Type of stent used was Carotid Wallstent Monorail (56.9%), Acculink (28.5%), and Precise RX (10.6%). Cerebral protection was used in 92% of CAS patients.

At 4 years, death or any stroke had occurred in 26.9% of the CAS group vs. 21.6% of the CEA group (p = 0.08), and any ipsilateral stroke had occurred in 11.1% of the CAS group vs. 6.2% of the CEA group (p = 0.03).

The cumulative probability of any ipsilateral stroke or procedural stroke/death at 5 years occurred in 11.0% of the CAS group vs. 6.3% of the CEA group (p = 0.04), whereas the cumulative probability of any ipsilateral stroke or procedural stroke/death at 10 years occurred in 11.5% of the CAS group vs. 7.6% of the CEA group (p = 0.07).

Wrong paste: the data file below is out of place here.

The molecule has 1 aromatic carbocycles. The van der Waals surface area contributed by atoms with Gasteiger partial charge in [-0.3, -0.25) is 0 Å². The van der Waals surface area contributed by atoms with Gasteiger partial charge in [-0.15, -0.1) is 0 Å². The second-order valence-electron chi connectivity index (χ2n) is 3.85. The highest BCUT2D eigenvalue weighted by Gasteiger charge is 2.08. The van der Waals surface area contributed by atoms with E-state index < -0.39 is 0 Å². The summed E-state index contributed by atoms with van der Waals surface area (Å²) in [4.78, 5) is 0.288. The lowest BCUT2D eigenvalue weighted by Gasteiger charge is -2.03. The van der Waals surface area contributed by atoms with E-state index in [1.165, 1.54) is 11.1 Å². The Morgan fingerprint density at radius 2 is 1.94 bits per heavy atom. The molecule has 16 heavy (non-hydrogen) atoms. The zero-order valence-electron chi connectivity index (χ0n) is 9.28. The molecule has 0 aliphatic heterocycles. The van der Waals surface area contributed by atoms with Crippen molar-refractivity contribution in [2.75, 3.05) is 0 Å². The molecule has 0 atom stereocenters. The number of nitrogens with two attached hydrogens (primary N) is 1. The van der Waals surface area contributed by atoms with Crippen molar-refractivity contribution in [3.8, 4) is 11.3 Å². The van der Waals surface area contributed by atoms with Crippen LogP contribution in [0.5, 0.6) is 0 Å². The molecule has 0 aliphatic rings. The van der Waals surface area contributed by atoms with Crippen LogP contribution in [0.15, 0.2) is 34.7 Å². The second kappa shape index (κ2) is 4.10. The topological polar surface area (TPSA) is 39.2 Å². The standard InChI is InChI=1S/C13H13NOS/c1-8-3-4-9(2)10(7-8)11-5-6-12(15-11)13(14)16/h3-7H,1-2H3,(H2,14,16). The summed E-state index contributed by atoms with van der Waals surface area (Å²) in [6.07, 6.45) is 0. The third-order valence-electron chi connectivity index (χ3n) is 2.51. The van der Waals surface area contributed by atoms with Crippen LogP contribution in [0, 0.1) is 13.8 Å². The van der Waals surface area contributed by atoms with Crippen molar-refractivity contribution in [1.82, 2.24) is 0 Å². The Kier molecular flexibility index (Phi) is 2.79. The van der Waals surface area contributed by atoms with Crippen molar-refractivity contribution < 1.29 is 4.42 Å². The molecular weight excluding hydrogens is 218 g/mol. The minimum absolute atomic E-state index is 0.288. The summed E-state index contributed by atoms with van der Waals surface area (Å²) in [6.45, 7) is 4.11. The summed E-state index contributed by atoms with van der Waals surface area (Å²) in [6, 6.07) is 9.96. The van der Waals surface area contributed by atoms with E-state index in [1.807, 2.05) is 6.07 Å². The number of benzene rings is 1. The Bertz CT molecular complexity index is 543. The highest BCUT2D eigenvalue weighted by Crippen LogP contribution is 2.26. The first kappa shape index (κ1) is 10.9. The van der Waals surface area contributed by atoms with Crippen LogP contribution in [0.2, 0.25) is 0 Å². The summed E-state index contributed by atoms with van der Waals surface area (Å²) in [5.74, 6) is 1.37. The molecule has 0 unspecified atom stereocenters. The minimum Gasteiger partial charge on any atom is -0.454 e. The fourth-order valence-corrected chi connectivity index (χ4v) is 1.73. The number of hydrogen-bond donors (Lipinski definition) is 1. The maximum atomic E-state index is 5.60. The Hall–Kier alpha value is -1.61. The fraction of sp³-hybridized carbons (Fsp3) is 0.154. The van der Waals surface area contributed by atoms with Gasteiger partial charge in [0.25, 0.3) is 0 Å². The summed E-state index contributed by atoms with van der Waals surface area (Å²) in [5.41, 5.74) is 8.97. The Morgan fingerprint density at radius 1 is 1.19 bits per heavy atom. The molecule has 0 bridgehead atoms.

Postprocedural ipsilateral strokes from day 31 to the end of follow-up occurred in six CAS patients vs. eight CEA patients (p = 0.67).


Among patients with symptomatic carotid artery stenosis, treatment with CAS was associated with a 2.5 times higher rate of death or stroke by 30 days compared with CEA. For every 17 patients treated with stenting rather than endarterectomy, one additional stroke or death occurred. Use of distal protection devices did not appear to alter the early results of the increased hazard with stenting. This hazard was minimized in long-term follow-up.

At 5 years of follow-up, there was an excess of any ipsilateral stroke or procedural stroke/death with CAS vs. CEA. At 10 years, adverse events were still numerically higher with CAS; however, the difference was nonsignificant. Postprocedural ipsilateral strokes were infrequent and occurred at a similar frequency between groups.

The present trial adds to the body of evidence examining the long-term safety of carotid stenting for symptomatic carotid artery stenosis. The recent SPACE trial failed to show that carotid stenting was noninferior to endarterectomy at 30 days, although outcomes were similar by 2 years.